all about William Shakespeare


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Early Life


Later Life

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Shakespeare's Early Life

Shakespeare was born in Stratford-upon-Avon in Warwickshire, England, in April 1564, the son of John Shakespeare, a successful tradesman, and of Mary Arden, a daughter of the gentry. They lived on Henley Street. His baptismal record dates to April 26 of that year. Because baptisms were performed within a few days of birth, tradition has settled on April 23 as his birthday. It provides a convenient symmetry: he died on that day in 1616, and perhaps appropriately for a playwright commonly considered to be England's greatest, it is also the Feast Day of Saint George, the patron saint of England.

The house in Stratford known as 'Shakespeare's Birthplace' (although this status is uncertain). It is claimed that the poet was born in the room with the checked windows. Shakespeare's father, prosperous at the time of William's birth, was prosecuted for participating in the black market in wool, and later lost his position as an alderman. Some evidence pointed to possible Roman Catholic sympathies on both sides of the family.

As the son of a prominent town official, William Shakespeare probably attended King Edward VI Grammar school in central Stratford, which may have provided an intensive education in Latin grammar and literature. The quality of Elizabethan-era grammar schools was uneven. It is presumed that the young Shakespeare attended this school, since he was entitled to, although this cannot be confirmed because the school's records have not survived. There is no evidence that his formal education extended beyond grammar school.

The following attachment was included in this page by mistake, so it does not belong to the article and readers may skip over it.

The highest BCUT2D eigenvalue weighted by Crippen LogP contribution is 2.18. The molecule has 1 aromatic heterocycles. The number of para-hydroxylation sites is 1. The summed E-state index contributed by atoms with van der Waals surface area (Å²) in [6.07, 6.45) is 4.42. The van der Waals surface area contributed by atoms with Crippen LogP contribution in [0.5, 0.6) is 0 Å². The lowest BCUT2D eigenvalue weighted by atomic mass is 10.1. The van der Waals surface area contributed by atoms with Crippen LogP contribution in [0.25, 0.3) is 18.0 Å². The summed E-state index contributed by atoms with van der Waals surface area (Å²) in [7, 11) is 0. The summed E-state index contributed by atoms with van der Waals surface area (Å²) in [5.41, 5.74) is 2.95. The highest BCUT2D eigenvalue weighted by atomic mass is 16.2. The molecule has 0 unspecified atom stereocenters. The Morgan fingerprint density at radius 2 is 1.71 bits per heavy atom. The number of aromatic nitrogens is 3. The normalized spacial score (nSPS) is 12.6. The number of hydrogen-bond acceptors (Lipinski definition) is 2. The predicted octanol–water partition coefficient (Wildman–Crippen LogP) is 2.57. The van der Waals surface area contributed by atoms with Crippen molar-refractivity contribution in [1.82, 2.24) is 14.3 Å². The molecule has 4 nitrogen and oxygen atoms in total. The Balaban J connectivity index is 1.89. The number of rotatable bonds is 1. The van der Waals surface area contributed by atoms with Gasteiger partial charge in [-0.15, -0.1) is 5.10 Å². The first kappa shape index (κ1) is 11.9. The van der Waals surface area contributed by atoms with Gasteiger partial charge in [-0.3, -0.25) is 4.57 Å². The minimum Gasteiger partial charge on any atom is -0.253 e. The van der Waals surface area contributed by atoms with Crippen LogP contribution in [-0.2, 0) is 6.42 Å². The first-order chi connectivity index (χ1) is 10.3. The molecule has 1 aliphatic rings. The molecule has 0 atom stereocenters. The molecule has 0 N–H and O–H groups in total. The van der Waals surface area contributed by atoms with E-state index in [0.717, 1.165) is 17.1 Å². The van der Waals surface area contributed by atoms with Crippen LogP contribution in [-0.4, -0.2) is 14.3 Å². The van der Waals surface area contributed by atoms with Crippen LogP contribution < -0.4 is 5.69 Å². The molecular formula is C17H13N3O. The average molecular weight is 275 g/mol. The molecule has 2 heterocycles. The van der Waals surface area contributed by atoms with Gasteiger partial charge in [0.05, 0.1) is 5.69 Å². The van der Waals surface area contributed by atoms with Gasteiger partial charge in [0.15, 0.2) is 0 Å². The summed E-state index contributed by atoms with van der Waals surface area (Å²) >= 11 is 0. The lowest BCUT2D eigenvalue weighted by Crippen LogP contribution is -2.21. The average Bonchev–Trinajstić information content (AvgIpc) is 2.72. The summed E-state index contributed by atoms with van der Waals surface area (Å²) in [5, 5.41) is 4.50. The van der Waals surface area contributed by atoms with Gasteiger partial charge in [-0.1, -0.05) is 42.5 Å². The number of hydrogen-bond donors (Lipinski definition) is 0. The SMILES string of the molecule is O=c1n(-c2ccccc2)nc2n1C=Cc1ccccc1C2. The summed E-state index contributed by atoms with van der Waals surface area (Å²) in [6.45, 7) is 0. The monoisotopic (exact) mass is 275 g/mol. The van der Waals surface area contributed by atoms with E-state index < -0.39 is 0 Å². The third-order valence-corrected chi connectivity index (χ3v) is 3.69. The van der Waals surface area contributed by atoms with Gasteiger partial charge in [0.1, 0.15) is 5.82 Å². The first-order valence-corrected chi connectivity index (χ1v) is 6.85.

Shakespeare married Anne Hathaway, eight years his senior, on November 28, 1582 at Temple Grafton, near Stratford. Two neighbours of Anne, Fulk Sandalls and John Richardson, posted bond that there were no impediments to the marriage. There appears to have been some haste in arranging the ceremony: Anne was three months pregnant. After his marriage, William Shakespeare left few traces in the historical record until he appeared on the London literary scene.

The late 1580s are known as Shakespeare's 'Lost Years' because no evidence has survived to show exactly where he was or why he left Stratford for London. One legend is that he was caught poaching deer on the park of Sir Thomas Lucy, the local Justice of the Peace, and had to flee. Another theory is that Shakespeare could have joined the Lord Chamberlain's Men when they travelled through Stratford while on tour. The seventeenth-century biographer John Aubrey believed that Shakespeare spent some time as "a schoolmaster in the country".

On May 26, 1583 Shakespeare's first child, Susanna, was baptised at Stratford. A son, Hamnet, and a daughter, Judith, were baptised soon after on February 2, 1585.


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